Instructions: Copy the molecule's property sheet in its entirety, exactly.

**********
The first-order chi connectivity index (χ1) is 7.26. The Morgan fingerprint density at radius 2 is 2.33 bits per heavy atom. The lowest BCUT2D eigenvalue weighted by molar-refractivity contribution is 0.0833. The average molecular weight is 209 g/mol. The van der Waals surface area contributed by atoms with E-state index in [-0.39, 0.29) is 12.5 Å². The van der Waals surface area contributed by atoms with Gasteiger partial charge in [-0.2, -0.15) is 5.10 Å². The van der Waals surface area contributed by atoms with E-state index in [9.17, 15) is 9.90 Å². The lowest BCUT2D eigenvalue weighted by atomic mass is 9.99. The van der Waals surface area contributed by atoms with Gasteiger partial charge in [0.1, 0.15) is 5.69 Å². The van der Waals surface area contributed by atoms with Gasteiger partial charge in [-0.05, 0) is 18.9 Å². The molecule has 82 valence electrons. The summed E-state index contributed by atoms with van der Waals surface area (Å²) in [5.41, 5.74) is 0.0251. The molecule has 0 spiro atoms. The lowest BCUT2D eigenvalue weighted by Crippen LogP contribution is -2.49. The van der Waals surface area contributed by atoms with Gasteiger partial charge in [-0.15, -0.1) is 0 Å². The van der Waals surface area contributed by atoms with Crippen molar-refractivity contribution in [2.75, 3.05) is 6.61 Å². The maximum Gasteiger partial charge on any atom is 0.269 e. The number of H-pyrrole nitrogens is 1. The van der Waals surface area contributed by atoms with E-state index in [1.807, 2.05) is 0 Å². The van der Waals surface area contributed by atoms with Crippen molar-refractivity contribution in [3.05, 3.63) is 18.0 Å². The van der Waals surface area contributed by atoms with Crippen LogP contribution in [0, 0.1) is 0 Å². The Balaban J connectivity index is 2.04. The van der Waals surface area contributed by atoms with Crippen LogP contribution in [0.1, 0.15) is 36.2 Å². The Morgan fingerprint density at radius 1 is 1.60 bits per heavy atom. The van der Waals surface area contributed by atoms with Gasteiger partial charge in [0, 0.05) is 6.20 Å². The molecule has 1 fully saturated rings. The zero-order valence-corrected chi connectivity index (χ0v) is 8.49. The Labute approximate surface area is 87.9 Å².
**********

The first-order chi connectivity index (χ1) is 7.26. The Morgan fingerprint density at radius 2 is 2.33 bits per heavy atom. The lowest BCUT2D eigenvalue weighted by molar-refractivity contribution is 0.0833. The average molecular weight is 209 g/mol. The van der Waals surface area contributed by atoms with E-state index in [-0.39, 0.29) is 12.5 Å². The van der Waals surface area contributed by atoms with Gasteiger partial charge in [-0.2, -0.15) is 5.10 Å². The van der Waals surface area contributed by atoms with E-state index in [9.17, 15) is 9.90 Å². The lowest BCUT2D eigenvalue weighted by atomic mass is 9.99. The van der Waals surface area contributed by atoms with Gasteiger partial charge in [0.1, 0.15) is 5.69 Å². The van der Waals surface area contributed by atoms with Gasteiger partial charge in [-0.05, 0) is 18.9 Å². The molecule has 82 valence electrons. The summed E-state index contributed by atoms with van der Waals surface area (Å²) in [5.41, 5.74) is 0.0251. The molecule has 0 spiro atoms. The lowest BCUT2D eigenvalue weighted by Crippen LogP contribution is -2.49. The van der Waals surface area contributed by atoms with Gasteiger partial charge in [-0.15, -0.1) is 0 Å². The van der Waals surface area contributed by atoms with Crippen molar-refractivity contribution in [2.75, 3.05) is 6.61 Å². The maximum Gasteiger partial charge on any atom is 0.269 e. The number of H-pyrrole nitrogens is 1. The van der Waals surface area contributed by atoms with E-state index in [1.807, 2.05) is 0 Å². The van der Waals surface area contributed by atoms with Crippen molar-refractivity contribution in [3.05, 3.63) is 18.0 Å². The van der Waals surface area contributed by atoms with Crippen LogP contribution in [0, 0.1) is 0 Å². The Balaban J connectivity index is 2.04. The van der Waals surface area contributed by atoms with Crippen LogP contribution in [0.1, 0.15) is 36.2 Å². The Morgan fingerprint density at radius 1 is 1.60 bits per heavy atom. The van der Waals surface area contributed by atoms with Gasteiger partial charge in [0, 0.05) is 6.20 Å². The molecule has 1 fully saturated rings. The zero-order valence-corrected chi connectivity index (χ0v) is 8.49. The Labute approximate surface area is 87.9 Å².